Other Vocabulary Games: The possibilities are nearly endless when it comes to games for teaching vocabulary. Charades is one fun option, where one student acts out a word and others try to guess what it is. This forces the students to focus on the word’s meaning at a very sophisticated level, in order to translate it into gestures and motions. Then there are more traditional games such as Pictionary and Boggle, which challenge students’ vocabulary and their ability to use and generate a range of word types.

  • slide 4 of 5

    Graphic Organizers

    The Four-Square Method: This method is a way of visually organizing the most important information about a word for easy reference and understanding. Have students write a vocabulary word across the top of a sheet of paper, then draw a box with four squares, labeling the squares “synonyms," “antonyms," “drawing," and “sentence." For the first two boxes students can research the answers, or they can come up with their own synonyms and antonyms for the word. In the “drawing" box they should draw a picture to represent the word, and in the “sentence" box they should invent a sentence using the vocabulary word.

    Words in Context: Sometimes it can help to break up an unfamiliar word into parts, in order to make guesses about its meaning. This graphic organizer simply involves providing a few empty boxes so students can fill them in with the parts of a vocabulary word, such as its prefix, root, and suffix. Then they can make an educated guess as to what the word might mean, before looking it up in the dictionary. (It would be a good idea to combine this graphic organizer with the “Analyzing Word Parts" lesson plan above.)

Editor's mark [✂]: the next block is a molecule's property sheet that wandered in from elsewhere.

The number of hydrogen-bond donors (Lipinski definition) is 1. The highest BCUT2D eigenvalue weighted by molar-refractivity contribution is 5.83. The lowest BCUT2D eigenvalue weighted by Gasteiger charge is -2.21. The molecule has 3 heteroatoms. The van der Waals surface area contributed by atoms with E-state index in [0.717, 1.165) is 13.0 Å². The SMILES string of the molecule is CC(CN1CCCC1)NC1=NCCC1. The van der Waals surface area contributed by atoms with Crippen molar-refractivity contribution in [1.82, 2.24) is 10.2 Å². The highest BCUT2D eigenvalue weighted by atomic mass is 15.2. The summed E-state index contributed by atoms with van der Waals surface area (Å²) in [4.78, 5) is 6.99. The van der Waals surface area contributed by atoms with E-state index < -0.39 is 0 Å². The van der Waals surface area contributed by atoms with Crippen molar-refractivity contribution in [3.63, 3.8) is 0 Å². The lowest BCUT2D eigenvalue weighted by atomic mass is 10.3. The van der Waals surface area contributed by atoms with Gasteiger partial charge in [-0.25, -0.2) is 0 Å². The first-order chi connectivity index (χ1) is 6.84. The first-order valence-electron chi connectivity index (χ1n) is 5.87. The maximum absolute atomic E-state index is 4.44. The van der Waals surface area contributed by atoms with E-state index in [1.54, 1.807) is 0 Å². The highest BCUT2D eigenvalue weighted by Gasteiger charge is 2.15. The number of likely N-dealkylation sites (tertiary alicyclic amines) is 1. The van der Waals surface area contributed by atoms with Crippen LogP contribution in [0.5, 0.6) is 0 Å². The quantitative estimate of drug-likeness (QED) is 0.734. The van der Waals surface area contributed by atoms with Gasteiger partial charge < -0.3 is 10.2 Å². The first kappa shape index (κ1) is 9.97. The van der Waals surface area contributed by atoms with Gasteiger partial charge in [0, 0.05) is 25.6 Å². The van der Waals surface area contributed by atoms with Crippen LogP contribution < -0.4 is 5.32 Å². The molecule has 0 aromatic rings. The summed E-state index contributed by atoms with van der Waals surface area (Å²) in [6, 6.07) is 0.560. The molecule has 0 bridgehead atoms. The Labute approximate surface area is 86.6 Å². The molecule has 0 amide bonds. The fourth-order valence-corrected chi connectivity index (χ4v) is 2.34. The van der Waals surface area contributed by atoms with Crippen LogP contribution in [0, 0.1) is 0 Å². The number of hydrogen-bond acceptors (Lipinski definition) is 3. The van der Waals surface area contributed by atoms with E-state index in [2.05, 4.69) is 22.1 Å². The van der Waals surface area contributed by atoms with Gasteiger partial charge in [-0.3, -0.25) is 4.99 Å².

Study Cards: Note cards are a great study tool, and work very well for teaching vocabulary. Vocabulary study cards should include the word on one side, and the definition, a sentence, and any other helpful words or examples on the other side. Encouraging students to design their note cards with colors and pictures can help engage them in the task and makes the cards more fun to use. Also, be sure to demonstrate the best way to use the cards for study, and to make it clear that the cards will not work unless students force themselves to come up with the answer on their own rather than just looking at the answer side of the card each time.

  • slide 5 of 5

    Last Words

    These are only some suggestions, of course. It’s likely you can come up with your own lesson plans and activities for teaching vocabulary that are just as creative and useful. The key is to focus on the meanings of a word, and to have students generate their own answers rather than reciting an answer prepared for them in advance. It’s also crucial to teach to as many learning styles as possible, giving students the chance to use their visual, audio, and kinesthetic senses to better comprehend the words. These simple strategies make a word meaningful to the students, guaranteeing that they will remember it for longer and actually be able to use it on their own.